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Project Details


Construction on CCHMP’s main project, the medical/dental clinic, began on the very first trip in 2001 when footings were dug in the hard Haitian soil. 

The 3000-square foot structure is made of handmade concrete blocks, some of which were made on-site by local craftsmen.  The clinic features 13 rooms, plus two large open porch areas that are used as waiting rooms with protection from the hot tropical sun.

A cement block security wall surrounds the entire compound, protecting the group’s investment.

Currently, the clinic employs seven full-time employees.  The doctor’s salary is paid by the St. Paul Haiti Mission Project (SPHMP), CCHMP's sister group based at St. Paul's Episcopal Church in Dedham, MA. The nurse, pharmacy assistant, and the record keepers’ salaries are paid for by HOPEH.  The nurse’s assistant’s salary is paid for by CCHMP.  Haitians pay a small fee to obtain medical or dental care. These fees cover the housekeeper and gatekeeper’s salaries.

            The clinic is in the process of being licensed by the Haitian Ministry of Health. Over-the-counter medications are provided by CCHMP and SPHMP. The clinic’s pharmaceutical medications are obtained from the International Dispensary Association in the Netherlands with the assistance of the Zanmi Lasante organization in Haiti. The Zanmi Lasante was established by Harvard professor Dr. Paul Farmer, who began his work in Haiti in 1982.

            American medical and dental professionals have traveled with CCHMP teams and provided services at the clinic.  These services have included:

Immunizations for Hepatitis B and Hib (Haemophilus influenzae B)
Well-baby check-ups
Dental cleaning, tooth sealants and fluoride varnishing

 If you’re a health professional interested in being a part of a future CCHMP team, please email Bill Timm.

 CCHMP has purchased several major pieces of equipment for the clinic:

Portable dental unit ($5000.00)
Portable dental examination chair ($700.00)
Autoclave ($1800.00)
Curing light  for sealants and fillings ($700.00)
Surgical light  ($1000.00)


            CCHMP has provided support to two schools – Loperon and Paredon. These villages are approximately 4-5 miles from Juampas, and each school has approximately 150 students.  During CCHMP trips, school supplies have been delivered to these two “one-room” schools that double as churches.  During the February 2008 trip, CCHMP measured the depth of a well in Loperon.  Villagers were using a bucket and rope to obtain their water from the well; in June 2008 CCHMP provided a hand pump to make it easier for them to obtain water.  Click here to see photos from the June 2008 trip, including installation of the pump. CCHMP has also started a dental fluoride rinse every other week for Loperon students.


            Eventually the clinic will be operated completely by solar power.  CCHMP has purchased 64 solar panels for installation on the roof of the clinic.  The panels will supply all of the clinic’s electric power.  A gasoline generator will be used as a back-up power source.  CCHMP also purchased a vaccine refrigerator; several solar panels have already been installed to operate it.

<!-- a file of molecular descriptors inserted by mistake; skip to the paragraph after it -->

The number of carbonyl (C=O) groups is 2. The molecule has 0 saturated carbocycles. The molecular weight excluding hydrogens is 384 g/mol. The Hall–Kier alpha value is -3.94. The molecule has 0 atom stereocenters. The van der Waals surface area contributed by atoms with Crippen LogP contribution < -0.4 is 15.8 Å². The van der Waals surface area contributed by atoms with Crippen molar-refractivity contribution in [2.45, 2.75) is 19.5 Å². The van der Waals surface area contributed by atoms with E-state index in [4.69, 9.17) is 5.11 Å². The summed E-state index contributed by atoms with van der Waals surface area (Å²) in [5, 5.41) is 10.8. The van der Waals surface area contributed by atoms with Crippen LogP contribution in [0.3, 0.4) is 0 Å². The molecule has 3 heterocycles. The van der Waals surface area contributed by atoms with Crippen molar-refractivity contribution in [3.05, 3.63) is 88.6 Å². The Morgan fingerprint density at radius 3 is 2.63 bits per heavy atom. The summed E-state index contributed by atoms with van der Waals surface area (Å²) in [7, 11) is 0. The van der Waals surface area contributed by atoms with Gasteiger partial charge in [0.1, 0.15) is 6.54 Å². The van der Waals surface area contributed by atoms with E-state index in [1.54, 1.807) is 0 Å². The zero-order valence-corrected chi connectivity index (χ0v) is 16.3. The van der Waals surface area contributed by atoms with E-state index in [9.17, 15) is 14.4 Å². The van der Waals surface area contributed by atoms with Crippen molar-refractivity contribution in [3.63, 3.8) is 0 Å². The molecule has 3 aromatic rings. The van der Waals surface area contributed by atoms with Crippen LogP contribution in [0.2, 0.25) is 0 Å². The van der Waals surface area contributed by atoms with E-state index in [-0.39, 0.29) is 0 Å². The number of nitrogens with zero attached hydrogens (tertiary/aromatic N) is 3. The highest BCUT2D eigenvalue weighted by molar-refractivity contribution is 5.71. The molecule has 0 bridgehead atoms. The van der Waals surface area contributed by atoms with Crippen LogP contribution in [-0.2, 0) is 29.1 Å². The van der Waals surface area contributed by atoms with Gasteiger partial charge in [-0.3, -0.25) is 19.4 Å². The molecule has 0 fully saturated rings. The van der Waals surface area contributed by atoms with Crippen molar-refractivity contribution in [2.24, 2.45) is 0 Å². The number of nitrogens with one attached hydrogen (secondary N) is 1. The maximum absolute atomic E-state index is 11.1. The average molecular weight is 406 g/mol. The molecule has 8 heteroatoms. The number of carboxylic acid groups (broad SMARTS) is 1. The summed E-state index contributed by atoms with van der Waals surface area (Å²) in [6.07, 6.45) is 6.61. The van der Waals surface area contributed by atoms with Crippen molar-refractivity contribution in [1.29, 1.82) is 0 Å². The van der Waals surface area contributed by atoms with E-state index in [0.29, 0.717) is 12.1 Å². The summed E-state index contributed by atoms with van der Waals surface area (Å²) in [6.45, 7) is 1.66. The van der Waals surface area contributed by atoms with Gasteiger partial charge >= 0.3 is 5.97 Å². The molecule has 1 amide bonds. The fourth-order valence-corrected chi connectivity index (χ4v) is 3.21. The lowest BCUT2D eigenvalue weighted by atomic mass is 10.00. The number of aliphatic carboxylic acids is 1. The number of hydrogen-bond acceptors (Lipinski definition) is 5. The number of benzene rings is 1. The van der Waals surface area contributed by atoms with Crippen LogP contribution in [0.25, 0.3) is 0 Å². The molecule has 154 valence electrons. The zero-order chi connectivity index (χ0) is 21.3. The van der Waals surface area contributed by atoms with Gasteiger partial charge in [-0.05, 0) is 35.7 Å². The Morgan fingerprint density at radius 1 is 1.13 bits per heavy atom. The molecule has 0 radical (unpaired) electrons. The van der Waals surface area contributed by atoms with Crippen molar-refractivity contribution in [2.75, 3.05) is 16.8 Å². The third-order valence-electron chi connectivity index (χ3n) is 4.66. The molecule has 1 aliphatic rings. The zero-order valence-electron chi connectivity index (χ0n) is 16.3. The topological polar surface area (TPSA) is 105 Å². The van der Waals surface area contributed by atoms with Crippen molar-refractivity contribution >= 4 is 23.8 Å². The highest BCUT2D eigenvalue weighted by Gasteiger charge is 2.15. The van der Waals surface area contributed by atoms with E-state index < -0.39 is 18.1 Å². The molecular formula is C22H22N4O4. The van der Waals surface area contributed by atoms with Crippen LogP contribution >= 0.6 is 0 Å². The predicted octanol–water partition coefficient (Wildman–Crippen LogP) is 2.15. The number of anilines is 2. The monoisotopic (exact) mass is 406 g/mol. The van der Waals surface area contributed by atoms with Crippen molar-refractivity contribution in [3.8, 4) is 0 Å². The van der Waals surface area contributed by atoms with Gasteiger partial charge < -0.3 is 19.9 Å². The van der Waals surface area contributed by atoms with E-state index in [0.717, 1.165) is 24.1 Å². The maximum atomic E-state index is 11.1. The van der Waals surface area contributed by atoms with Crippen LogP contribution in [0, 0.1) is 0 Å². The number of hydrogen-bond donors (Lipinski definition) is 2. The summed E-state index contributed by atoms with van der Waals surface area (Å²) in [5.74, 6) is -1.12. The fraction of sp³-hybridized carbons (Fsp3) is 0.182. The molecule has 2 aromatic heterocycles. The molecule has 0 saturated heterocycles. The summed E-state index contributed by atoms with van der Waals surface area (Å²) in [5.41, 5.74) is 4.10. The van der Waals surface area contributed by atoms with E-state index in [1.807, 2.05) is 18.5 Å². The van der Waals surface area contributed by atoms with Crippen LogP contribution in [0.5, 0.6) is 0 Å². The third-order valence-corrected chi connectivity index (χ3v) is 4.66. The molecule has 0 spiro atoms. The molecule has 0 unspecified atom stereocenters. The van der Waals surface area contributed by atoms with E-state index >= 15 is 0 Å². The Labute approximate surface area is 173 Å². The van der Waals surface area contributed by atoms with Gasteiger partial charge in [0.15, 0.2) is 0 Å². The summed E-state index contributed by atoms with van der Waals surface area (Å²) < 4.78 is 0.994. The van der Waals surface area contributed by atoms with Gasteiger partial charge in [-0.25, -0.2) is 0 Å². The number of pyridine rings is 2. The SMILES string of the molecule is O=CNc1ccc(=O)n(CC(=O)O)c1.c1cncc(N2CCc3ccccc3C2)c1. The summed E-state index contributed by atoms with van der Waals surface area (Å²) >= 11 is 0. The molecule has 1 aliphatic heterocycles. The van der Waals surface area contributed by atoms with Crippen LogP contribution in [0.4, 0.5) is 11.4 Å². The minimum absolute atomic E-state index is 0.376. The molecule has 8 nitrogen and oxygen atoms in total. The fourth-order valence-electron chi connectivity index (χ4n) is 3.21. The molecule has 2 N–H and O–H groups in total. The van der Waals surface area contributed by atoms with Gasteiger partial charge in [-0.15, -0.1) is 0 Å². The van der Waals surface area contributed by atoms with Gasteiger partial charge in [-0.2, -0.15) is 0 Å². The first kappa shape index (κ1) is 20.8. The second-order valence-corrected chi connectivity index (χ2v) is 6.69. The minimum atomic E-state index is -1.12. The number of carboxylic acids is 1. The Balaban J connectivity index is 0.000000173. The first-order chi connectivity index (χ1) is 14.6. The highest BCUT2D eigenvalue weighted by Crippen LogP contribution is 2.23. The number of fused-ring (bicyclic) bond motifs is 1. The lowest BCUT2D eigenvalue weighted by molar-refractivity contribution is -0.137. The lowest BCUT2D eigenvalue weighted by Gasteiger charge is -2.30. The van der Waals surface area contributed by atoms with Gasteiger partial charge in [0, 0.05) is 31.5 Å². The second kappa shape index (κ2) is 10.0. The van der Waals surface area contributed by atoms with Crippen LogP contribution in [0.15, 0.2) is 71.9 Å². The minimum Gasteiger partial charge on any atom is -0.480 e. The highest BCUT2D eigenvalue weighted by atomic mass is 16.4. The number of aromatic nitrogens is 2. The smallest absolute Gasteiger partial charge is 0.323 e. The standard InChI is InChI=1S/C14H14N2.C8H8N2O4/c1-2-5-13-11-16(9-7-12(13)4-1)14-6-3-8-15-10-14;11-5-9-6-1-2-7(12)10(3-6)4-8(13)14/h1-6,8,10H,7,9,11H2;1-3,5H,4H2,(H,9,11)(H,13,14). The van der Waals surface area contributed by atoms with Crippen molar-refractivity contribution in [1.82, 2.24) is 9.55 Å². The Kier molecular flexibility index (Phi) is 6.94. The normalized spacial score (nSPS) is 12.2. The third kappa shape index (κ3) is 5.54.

Malaria, transmitted by mosquitoes, kills more than 1 million people a year.  SPHMP has provided mosquito netting in the homes of some of the area’s pregnant women.


            In developing countries, four-fifths of all the illnesses are caused by water-borne diseases, with diarrhea being the leading cause of childhood death, many medical sources say.  CCHMP has partnered with the organization called "Clean Water for Haiti" which works to provide sustainable solutions to the water crisis in Haiti.

           CCHMP has named its water project "Safe Water of Juampas" or "SWOJ" for short.

            Through Biosand filter projects CWH is able to provide a simple, effective, and affordable solution to the lack of clean water sources for Haitian families. The household slow sand Biosand filter is a simple design that uses basic readily available materials, allows for easy production, and they are easy to transport. There are no moving parts, they do not require electricity and can be used by even the youngest members of the family. With minimal maintenance a Biosand filter can work effectively for over 20 years and can be manufactured, delivered and installed for about $40 US.  Click here for more information on this project.


             Plumpy'nut, also known as Plumpy, is a peanut-based food for use in famine relief which was formulated in 1999. Plumpy’nut is made of peanut butter, powdered milk, powdered sugar, and enriched with vitamins and minerals; it's said to taste like a peanut butter paste.  CCHMP has started distribution of Plumpy’nut to undernourished Haitian children.  Click here for more information on Plumpy'nut.


            CCHMP has delivered copies of Creole language Bibles to the people of Haiti to spread the Word of God.  

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  Page last updated: January 21, 2013 10:04:20 -0600 .